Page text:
The 'come hither' call to bring in bucks

Posted: Thursday, October 25, 2001

Bold or sneaky, raucous or sultry. Deer callers use somewhat different techniques, but most agree that it's a pretty straightforward procedure.

"Give it three, two-second long wails," said hunter Marc Scholten. " 'Waah,' like a deer in distress."

Jim Papoi has successfully called deer for years. He likes to sneak into an area and then sit quietly for about 15 minutes to let things settle down.

"I usually start out blowing real soft," Papoi said, "just three or four times, and wait. See if anything close might come in right away. Then try it louder."

Hank Masters, an experienced bowhunter who builds deer calls, suggests blowing the call in two or three short, hard blows; then wait one to five minutes before calling again. Some deer will run to the call, others will sneak in and may take 20 minutes.

"I don't try to blow soft on it or anything," Masters said. "If you want a deer to come blow on it hard and make a lot of racket. The worse it sounds the better it works."

Some hunters blow the call softer in the woods and more loudly in open areas. Masters doesn't alter his calling volume or voicing from muskeg to woods or other locations. He just goes for a high-pitch squeal. His call uses a rubber band as a "reed" and he tightens it to get a high pitch

"The way you alter it is moving the rubber band in and out a bit," he said. "There's a slot on the back, you adjust the tension on the band. The key is to use the right thickness of rubber band."

The call sounds more like a squeal than a bleat, but that seems to be what works.

"You have to have some patience," said Bud Samuelson, a deer hunter from Petersburg who was in Juneau last week. "You have to sit for a half hour or so. They'll wait around the edges (of a clearing) and not step out for a while."

Fred Hiltner has heard this advice many times, but has mixed feelings.

"My experience is if they don't come within a minute they won't come," he said.

He's seen some exceptions to that, but not because the deer didn't respond right away. It just took a while to get to him. He was at the edge of a valley on Admiralty Island.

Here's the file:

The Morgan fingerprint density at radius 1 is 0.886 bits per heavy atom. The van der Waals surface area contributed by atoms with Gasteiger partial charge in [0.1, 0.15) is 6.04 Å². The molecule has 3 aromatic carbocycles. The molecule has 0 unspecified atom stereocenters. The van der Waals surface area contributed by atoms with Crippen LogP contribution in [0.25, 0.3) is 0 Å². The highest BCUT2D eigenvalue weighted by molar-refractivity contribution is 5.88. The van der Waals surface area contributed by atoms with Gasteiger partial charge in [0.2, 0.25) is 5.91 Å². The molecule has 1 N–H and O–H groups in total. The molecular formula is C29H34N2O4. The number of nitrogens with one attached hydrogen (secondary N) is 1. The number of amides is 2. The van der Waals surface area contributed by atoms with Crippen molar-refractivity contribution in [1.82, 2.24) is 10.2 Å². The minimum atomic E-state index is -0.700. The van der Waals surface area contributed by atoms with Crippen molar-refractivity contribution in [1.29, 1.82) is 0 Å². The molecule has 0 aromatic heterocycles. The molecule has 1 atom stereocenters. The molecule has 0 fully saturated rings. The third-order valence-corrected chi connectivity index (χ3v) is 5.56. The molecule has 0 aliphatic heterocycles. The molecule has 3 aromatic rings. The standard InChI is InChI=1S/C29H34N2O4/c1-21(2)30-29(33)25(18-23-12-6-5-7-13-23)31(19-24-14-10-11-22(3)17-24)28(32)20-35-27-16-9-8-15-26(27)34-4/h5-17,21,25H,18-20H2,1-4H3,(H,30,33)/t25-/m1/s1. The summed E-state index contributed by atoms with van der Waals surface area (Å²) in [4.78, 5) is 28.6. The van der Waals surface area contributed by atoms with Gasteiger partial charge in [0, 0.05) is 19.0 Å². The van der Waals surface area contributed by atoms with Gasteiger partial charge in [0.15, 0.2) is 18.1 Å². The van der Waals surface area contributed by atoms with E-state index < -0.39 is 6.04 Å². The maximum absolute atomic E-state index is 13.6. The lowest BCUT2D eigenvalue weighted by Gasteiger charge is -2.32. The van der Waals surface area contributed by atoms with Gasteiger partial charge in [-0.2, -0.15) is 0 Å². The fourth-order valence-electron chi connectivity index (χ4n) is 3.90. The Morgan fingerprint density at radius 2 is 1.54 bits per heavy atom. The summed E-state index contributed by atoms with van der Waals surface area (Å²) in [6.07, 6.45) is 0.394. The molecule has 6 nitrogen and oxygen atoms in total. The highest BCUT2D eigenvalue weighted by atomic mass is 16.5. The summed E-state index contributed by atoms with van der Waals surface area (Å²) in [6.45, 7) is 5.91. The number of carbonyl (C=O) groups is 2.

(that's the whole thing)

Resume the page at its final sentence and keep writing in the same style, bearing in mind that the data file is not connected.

"I blew as hard as I could and a couple minutes later I saw this buck stomping through chest-deep snow, really working hard to get up to where I was," he said.

Masters has seen the same thing and said sometimes as the buck is making its way over it will lose interest or become distracted.

"I saw him coming after probably 15 or 20 minutes," he said. "Then he turned around and was heading back where he came from. I blew again and he came in."

Sometimes a deer will call back, but not come out into the open.

"Once I was one gully away from a buck, calling, he'd snort and stomp, trying to lure me over to him," Hiltner said. "It went back and forth for 15 minutes, I'd call, he'd call. I had to stay put and finally he left. He was not too trusting."

Hiltner said sometimes a call can be used to stop a deer. A deer that has been startled and is running away may stop and turn for a quick look back when a call is blown.

Hiltner uses the standard call, two or three blows about three seconds long and about three seconds apart, but he gives his call some emotion.

"I try a mournful cry, destitute, like a doe that's desperate and despondent that she hasn't found her buck yet," he said.

"There's not one right technique," he added. "It's really exciting. It's totally interactive. You think like a buck, where it might be and what might call it over."

Riley Woodford can be reached at

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